Crews is solid and moralistic in the nasty dirty-cop drama that is Street Kings, but he gets killed at the end of Act One, robbing the film of his much-needed presence.

    Of his two nominations in this category, Johnson received the best reviews for Snitch, the true story of a father who goes undercover into a Mexican drug cartel to free his son who is in jail for transporting a package that he did not know contained drugs. The film has a 56 percent rating on Rotten Tomatoes, but the critics’ consensus is that Johnson’s performance is strong and “thoughtful,” as he sheds “The Rock” persona and digs deep into the heart of a father willing to sacrifice everything for his son.

    But Bautista also got rave reviews for his role as Drax the Destroyer in Guardians of the Galaxy, with Peter Travers of Rolling Stone writing, “WWE wrestling champ Dave Bautista brings ferocity and feeling to Drax the Destroyer, the tattooed hulk who wants to crush Ronan [the villain] for killing his wife and daughter.”

    And the Award Goes To

    Dave Bautista

    Johnson is good in Snitch, but Bautista’s role as Drax the Destroyer has become legendary among comic book fans. He brings real emotion to his role as a muscled giant who just wants his family back.

Best Performance by a WWE Star: Comedy (Video Contains Adult Language)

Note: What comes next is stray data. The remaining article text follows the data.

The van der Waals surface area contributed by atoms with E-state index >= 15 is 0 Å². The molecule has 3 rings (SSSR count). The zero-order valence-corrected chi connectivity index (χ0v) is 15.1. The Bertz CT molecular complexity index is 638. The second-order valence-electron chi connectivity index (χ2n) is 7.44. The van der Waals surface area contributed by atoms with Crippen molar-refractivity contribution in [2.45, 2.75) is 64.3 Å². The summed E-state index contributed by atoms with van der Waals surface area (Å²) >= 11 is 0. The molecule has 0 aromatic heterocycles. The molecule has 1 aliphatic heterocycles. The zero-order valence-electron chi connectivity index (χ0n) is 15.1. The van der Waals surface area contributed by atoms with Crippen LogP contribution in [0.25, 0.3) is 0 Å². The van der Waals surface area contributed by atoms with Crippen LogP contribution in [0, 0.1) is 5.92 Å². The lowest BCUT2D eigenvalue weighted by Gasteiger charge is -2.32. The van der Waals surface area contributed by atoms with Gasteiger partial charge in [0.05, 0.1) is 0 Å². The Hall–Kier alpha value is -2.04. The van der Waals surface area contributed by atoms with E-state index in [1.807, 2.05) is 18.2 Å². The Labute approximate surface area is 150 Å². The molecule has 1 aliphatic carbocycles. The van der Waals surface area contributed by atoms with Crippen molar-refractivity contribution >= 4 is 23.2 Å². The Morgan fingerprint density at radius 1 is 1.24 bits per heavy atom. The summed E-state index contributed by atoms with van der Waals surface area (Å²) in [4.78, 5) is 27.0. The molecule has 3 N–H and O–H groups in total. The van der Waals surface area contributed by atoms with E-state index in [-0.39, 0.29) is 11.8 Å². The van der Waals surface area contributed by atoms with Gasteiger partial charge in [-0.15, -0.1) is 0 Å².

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    Dwayne “The Rock” Johnson: Central Intelligence (2016)

    Dwayne “The Rock” Johnson: The Game Plan (2007)

    John Cena: Trainwreck (2015)

    Kevin Nash: Magic Mike (2015)

    In Central Intelligence, Johnson plays a CIA agent who was overweight and insecure in high school. He is forced to recruit his old tormentor, played by Kevin Hart, on a secret mission. The film has a 69 percent rating on Rotten Tomatoes and earned $127 million at the box office.

    Johnson’s role in The Game Plan, about a pro football player who learns he has a young daughter, has some cute moments, but the story is generic. And while Nash scores laughs as Tarzan in Magic Mike, he doesn't make a huge impression.

    That isn’t a problem for Cena, who steals every scene he’s in with star Amy Schumer in Trainwreck. He plays Steven, Schumer’s character’s boy-toy and in a review of the film, Jason Guerrasio of Business Insider said that Cena “shows off some impressive acting chops” in the comedy.

    And the Award Goes To

    John Cena

    His role as Steven was hilarious, but he also brought some humanity to it that was unexpected.